Risotto. That amazing old Italian standby (so the basil still feels at home). The base is your basic risotto recipe (minus the parmesan cheese. more on that later). We blanched a head of spinach, squeezed it dry and added that along with roughly a cup of basil leaves to a food processor. Blend well. Then cook the risotto. When the risotto has just finished cooking, carefully mix in the green mixture, and remove from heat. Now here is where you would typically add your parmesan cheese, and there are numerous vegan recipes that substitute brewers yeast, but I just added a dollop of butter and stirred until everything was well blended. A sprinkle of pine nuts (we used walnuts) on top and you're ready to dig in. I was shocked at how flavorful it was. Perhaps our taste buds were influenced by the wine we cooked with, but there really was this tasty dish in front of us. The basil came through in a remarkable way, and we both ended up having seconds (well, perhaps thirds). The whole time we're cooking my mother patiently listened to me expound upon the wonders of basil. "It's not just a culinary herb, it's a medicinal herb. have I already told you that?" I said while my mom rolled her eyes after hearing me say that for the fifth time. Basil really is quite marvelous, with very potent essential oils that give it antiviral, antioxidant, and antimicrobial properties. I like using it for its antimicrobial properties. Add to that its ability to aid in the digestive tract and you have the perfect recipe to kill parasites! I think I'll help myself to some of that leftover risotto.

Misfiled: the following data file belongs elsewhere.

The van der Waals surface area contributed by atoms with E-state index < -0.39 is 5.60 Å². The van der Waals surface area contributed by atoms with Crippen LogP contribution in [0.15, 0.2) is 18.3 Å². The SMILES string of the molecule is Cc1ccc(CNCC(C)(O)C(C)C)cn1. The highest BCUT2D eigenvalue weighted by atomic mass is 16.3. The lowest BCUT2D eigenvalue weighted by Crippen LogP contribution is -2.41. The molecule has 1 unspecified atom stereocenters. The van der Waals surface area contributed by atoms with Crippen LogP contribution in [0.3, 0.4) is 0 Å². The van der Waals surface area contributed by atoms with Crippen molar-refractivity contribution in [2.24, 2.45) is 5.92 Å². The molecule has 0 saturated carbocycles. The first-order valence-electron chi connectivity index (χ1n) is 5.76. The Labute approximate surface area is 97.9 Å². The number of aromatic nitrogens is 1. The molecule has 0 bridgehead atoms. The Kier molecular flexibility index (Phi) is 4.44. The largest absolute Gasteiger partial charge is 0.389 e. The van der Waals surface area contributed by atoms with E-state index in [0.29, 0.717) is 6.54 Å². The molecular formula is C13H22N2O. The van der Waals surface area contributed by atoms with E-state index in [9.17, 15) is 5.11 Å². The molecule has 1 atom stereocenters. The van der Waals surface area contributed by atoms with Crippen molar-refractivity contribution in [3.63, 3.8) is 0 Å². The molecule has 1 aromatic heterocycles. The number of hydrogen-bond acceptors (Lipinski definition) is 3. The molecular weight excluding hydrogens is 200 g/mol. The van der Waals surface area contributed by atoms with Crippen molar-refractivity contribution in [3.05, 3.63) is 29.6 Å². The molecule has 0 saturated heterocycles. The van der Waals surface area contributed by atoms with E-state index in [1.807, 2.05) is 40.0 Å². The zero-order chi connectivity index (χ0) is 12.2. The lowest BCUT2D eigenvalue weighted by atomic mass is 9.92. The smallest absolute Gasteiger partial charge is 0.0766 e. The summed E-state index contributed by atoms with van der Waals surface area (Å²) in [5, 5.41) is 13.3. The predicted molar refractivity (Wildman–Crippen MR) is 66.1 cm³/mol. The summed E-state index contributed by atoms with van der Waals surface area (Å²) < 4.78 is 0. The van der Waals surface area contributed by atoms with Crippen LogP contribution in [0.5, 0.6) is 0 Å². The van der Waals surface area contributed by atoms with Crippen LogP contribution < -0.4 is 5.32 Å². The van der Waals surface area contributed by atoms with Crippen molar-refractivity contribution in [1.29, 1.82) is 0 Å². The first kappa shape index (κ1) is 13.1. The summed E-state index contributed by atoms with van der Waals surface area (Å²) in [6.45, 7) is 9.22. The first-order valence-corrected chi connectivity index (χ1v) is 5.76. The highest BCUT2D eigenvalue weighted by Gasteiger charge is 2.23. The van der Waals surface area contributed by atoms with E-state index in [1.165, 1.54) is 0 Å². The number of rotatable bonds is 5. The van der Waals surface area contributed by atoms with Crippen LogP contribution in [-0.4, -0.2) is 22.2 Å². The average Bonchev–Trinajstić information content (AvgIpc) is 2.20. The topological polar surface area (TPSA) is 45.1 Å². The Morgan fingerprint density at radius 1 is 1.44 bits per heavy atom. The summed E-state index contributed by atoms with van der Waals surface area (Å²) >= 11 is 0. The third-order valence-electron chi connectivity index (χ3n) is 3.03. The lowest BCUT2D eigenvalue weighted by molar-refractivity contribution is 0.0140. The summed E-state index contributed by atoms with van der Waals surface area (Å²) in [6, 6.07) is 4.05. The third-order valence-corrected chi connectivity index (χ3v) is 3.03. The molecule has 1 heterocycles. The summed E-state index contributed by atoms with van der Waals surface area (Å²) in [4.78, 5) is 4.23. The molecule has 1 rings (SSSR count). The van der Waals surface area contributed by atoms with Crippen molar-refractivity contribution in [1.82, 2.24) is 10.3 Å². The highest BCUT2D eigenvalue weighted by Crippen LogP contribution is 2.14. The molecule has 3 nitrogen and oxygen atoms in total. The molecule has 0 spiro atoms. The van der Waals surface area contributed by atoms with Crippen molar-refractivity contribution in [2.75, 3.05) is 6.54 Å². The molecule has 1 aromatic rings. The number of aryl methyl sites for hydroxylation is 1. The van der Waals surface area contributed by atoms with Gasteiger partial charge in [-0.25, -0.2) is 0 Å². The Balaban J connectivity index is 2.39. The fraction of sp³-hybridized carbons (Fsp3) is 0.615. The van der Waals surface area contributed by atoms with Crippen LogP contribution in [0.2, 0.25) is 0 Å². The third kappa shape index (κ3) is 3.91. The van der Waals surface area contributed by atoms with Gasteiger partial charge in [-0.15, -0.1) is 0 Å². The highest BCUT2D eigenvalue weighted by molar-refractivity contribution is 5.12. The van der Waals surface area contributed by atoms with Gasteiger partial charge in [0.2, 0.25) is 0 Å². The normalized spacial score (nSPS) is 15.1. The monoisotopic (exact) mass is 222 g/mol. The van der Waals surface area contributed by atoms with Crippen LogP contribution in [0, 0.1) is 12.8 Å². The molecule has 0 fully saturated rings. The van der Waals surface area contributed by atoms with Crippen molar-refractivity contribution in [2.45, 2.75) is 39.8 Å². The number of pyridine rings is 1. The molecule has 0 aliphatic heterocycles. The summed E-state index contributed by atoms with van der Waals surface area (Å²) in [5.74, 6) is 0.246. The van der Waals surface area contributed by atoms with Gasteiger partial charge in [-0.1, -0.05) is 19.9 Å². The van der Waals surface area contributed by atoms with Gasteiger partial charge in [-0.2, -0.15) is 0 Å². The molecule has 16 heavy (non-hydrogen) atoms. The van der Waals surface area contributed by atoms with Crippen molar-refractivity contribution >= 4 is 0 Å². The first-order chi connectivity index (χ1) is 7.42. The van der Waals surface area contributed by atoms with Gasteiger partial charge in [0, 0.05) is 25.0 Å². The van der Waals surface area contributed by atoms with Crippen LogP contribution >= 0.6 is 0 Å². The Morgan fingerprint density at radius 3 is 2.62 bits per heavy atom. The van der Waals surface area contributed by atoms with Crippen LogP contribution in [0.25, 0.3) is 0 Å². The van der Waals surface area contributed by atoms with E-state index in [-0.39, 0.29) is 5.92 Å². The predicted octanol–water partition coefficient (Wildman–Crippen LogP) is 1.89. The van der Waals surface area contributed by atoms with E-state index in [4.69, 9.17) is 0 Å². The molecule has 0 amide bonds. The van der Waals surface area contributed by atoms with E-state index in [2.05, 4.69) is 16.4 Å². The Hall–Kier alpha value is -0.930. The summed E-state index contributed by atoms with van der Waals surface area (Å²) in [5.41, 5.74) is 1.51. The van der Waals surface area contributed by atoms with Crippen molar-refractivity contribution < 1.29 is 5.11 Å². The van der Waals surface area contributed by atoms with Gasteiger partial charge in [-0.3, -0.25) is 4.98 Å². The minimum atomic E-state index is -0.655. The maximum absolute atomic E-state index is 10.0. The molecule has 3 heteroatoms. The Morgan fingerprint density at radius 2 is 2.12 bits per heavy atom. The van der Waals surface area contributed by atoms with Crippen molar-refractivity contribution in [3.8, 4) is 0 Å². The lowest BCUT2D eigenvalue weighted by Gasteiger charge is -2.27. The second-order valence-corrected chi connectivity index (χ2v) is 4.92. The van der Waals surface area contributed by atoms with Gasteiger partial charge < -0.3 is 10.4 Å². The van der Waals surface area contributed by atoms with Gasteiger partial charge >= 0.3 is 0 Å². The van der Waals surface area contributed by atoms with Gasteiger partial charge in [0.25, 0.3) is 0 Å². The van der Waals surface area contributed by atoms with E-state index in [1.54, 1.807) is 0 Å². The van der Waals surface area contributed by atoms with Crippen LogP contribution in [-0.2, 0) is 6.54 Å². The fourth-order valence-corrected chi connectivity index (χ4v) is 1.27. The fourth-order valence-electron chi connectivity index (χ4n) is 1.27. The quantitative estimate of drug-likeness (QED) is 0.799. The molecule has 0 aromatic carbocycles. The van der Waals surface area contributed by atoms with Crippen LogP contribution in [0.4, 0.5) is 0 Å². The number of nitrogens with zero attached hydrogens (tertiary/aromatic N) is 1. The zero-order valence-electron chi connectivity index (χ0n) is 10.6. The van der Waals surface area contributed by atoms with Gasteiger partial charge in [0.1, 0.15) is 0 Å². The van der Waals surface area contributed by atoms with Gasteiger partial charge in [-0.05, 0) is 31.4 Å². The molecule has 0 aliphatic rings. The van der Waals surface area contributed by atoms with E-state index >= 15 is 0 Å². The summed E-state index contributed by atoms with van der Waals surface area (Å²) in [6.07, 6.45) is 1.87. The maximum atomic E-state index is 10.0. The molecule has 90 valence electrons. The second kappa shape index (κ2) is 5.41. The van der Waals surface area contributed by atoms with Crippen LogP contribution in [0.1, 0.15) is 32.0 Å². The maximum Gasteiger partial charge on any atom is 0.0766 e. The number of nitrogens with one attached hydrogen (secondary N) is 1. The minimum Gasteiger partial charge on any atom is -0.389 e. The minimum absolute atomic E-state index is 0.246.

Written by Carrie Pattison, WishGarden Education Director